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I looked up the dictionary definition of “friend,” before I started to write this column, but I ended up more confused than enlightened. The number one definition is: “A person whom one knows well and is fond of; intimate associate; close acquaintance.”

Doesn’t that single, albeit three-part definition describe three distinct relationships? It certainly does to me.

My definition of an intimate associate is someone with whom I’d be comfortable sharing my deepest darkest secrets and whose counsel I can seek on any subject, with complete confidence that our conversations will remain private. I have three of them, only two of whom share my love for the outdoors.

Close acquaintances are people I like to be around and with whom I can discuss non-personal issues whether or not our opinions on those issues are the same. I’m blessed to have a bunch of them and several of them have crossed the border from acquaintance into a unique version of friendship.

That leaves “a person whom one knows well and is fond of,” which is my definition of the term friend. Most, but by no means all, of my friends share my passion for one or more of the myriad activities lumped under the terms fishing and hunting. Life’s realities that had nothing to do with our feelings for each have effectively ended most of a lifetime’s worth of friendships, but I still cherish their memory. Far more important, those memories of times past make my present day friendships even more valuable.

Duane and Neil were my first outdoor friends. Having been liberated by our 16th birthdays — which brought with them our own cars and shotguns — we hunted doves, ducks, pheasants and quail every chance we either had or could manufacture from September 1 through about the middle of December. From then until sometime in March, we added Sunday afternoon rabbit hunts with a varying number of friends and acquaintances.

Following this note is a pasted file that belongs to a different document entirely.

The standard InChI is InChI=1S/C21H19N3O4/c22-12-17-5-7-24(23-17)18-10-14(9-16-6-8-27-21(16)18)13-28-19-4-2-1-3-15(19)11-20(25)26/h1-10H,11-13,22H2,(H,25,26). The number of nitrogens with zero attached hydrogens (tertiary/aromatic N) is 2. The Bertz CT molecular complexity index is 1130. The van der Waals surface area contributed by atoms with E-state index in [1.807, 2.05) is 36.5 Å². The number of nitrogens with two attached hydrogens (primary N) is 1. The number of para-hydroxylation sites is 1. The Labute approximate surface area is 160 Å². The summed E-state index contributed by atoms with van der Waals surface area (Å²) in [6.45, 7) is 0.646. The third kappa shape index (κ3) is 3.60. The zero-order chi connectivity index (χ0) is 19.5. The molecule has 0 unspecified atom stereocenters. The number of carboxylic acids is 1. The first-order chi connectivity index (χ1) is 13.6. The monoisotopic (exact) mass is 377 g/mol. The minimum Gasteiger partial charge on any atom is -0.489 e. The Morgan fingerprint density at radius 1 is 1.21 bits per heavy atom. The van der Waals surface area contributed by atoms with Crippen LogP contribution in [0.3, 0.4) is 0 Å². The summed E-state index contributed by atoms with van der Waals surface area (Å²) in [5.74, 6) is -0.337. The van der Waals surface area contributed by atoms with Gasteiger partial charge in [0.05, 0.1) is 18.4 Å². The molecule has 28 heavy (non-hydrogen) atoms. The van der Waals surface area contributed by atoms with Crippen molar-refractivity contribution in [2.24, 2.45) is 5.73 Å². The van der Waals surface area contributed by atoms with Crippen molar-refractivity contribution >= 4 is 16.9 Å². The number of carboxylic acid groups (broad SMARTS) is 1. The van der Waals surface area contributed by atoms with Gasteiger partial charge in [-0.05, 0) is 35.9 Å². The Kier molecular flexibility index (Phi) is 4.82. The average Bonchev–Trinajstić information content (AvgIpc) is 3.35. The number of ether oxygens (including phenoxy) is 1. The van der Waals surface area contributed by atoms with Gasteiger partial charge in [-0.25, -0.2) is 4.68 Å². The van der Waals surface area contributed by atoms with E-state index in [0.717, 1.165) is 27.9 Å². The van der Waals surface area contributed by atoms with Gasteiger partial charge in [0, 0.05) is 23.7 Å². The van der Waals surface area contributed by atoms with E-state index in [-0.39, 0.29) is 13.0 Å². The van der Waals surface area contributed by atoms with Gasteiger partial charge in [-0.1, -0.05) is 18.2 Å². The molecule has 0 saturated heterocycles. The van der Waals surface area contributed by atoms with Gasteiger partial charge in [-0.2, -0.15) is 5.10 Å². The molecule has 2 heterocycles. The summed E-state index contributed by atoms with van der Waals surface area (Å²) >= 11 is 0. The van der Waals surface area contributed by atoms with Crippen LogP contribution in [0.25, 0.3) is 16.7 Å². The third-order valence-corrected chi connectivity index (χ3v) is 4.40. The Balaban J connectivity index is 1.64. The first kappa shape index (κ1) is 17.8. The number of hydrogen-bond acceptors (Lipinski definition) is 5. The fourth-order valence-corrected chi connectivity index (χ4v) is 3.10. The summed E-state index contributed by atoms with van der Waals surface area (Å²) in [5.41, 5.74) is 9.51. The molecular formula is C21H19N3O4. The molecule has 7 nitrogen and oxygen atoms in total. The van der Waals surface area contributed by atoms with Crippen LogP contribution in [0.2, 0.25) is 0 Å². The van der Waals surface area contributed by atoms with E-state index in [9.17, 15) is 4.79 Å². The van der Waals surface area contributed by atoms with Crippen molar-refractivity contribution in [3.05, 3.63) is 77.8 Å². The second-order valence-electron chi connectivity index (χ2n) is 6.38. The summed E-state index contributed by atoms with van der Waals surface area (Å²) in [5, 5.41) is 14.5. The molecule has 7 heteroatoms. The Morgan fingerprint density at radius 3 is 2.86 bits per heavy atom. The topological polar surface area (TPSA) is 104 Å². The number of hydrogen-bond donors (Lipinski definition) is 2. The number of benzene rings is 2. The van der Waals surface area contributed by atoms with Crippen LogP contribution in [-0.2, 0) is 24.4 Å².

My favorite memory is the time Duane shot at an absurdly high incoming dove and reached out and caught the falling bird without moving his feet.

Duane and I went to Kansas State. Over the next four years, Daryl, Dennis, Larry, two Davids, two Eds and whoever I left out became friends. We struck terrific terror into the hearts of fish and game throughout Riley and surrounding counties. Not only that, but we also attended class often enough to graduate.

Four years and a dozen or so friends make for a lot of memories. First among equals is spotlighting rabbits out of Daryl’s “modified” 1950 Plymouth. (Doing so was more or less legal at the time.)

Both the real and the manufactured stresses of my job during most of the 1970's made getting outdoors by myself, let alone making a new friend to take along, very difficult. Except, that is, for Mickey. He was the dentist who may have literally saved my life, when two of my wisdom teeth got badly infected. Mickey was also an avid quail hunter, and I owned the best Brittany Spaniel that ever drew breath. (Even if I do have to say so myself.)

I’ll never forget the time Mickey and I were quail hunting near John Redmund Reservoir in Kansas. Duke (the dog) finally got so tired I had to carry him back to the car. We were only one bird short of the limit, so we decided to hunt awhile longer, leaving Duke asleep in the back seat. Duke, who’d never been any trouble in a vehicle, went totally insane. I rushed back and let him out. He hunted like it was the first cover of the day and quickly pointed a bird. Mickey shot it, Duke collapsed and I had to carry him back to the car again.

I put down my gun and badge in 1978 and moved to a farm way back in the hills of southern Benton County. My son and daughter were my hunting companions for the next 10 years, and Amber made us a foursome on fishing trips. We suffered our share of trials and tribulations to be sure, but in retrospect, the whole decade is a happy memory.

Since we moved to Sedalia in 1989, Mike has been my number one outdoor friend both in terms of the variety of things we did together and the time we spent doing them. I’m still sorry a job change forced him to move.

Nowadays, I seem to attract — or be attracted to — outdoor specialists. For example, Dean is a rabbit hunter. Tom is a jugline addict. Both of them are good friends.

My most vivid memory of the past 30 years is the time either Mike or I — the real villain of the piece depends on who’s telling the tale — got my Explorer so buried in the mud at an “unofficial” launch site on Truman that it took two tow trucks to get us out, while a third stood by in reserve.

We’d both like it noted that we didn’t let one detail ruin our whole day. Instead, we moved to a clay bank, relaunched and caught a limit of channel cats.

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